"Nevruz should become a symbol of peace and fraternity," Davutoglu said in a statement Monday.
"Today, on this beautiful day, we -- as a nation -- should dignify the universal language of peace, love, and brotherhood, and also show that we are against all types of violence and terrorism," he said.
Nevruz marks the beginning of spring and has been celebrated in the Balkans, the Black Sea, the Caucasus, and most parts of Asia for hundreds of years.
This year celebrations in Turkey have been overshadowed by terror threats.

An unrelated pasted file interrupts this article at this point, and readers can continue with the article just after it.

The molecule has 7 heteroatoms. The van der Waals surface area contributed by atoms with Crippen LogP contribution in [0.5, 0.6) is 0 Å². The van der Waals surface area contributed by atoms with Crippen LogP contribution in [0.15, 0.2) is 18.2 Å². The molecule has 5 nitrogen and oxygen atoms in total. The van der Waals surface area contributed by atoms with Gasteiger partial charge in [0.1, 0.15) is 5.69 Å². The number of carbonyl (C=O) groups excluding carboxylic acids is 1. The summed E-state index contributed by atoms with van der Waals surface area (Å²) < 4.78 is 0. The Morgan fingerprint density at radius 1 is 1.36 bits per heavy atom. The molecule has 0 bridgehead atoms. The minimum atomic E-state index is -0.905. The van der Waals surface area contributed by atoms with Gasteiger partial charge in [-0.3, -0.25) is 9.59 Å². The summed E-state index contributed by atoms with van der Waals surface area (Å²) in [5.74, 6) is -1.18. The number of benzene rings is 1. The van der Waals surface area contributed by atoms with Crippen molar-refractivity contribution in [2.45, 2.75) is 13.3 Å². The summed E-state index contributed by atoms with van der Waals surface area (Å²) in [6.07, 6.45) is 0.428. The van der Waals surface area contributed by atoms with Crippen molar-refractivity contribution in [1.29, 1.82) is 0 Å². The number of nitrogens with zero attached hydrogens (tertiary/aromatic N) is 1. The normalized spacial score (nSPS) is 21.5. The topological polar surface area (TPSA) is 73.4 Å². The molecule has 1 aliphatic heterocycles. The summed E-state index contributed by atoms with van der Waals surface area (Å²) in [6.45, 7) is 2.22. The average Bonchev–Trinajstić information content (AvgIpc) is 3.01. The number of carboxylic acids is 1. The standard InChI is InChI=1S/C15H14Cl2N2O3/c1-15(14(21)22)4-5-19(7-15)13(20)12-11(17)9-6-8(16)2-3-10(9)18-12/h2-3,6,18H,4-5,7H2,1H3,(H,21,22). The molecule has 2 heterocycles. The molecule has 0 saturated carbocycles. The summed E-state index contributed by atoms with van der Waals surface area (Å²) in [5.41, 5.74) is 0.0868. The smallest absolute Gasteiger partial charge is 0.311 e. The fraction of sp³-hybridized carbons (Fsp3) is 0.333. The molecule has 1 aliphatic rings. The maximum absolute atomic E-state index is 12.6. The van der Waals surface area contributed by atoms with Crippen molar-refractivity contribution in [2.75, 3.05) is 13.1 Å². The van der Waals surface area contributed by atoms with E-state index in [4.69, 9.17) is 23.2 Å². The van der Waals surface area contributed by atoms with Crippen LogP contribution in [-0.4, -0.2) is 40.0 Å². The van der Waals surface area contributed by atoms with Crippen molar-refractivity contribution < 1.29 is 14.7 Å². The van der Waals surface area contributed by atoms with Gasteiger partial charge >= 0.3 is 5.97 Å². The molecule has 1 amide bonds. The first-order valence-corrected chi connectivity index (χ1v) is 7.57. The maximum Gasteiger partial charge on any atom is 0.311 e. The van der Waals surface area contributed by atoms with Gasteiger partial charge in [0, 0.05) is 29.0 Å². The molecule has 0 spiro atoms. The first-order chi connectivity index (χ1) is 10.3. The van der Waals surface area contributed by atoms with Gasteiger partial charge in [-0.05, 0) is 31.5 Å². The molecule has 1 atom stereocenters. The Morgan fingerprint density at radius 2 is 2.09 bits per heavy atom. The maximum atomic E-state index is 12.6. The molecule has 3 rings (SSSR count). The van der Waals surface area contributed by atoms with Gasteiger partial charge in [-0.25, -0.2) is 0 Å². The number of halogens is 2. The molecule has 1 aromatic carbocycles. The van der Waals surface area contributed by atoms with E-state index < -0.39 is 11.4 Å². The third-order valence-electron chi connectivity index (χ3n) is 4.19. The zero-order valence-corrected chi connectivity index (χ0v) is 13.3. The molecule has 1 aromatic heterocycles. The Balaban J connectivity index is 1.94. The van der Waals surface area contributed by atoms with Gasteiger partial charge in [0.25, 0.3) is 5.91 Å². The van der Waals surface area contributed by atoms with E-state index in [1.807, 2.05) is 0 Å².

An explosion in Istanbul on Saturday killed five people, including the suicide bomber, three Israelis and an Iranian. Of the 39 injured, 24 were foreigners, including Irish nationals.
Local officials in the country's southeastern provinces of Mus, Batman, Bingol, Tunceli and Sirnak announced last week restrictions would be imposed on Nevruz celebrations due to security concerns amid counter-terrorism operations.
In Istanbul, at least 164 people were detained Sunday during unauthorized demonstrations to mark Nevruz, according to Turkish security sources.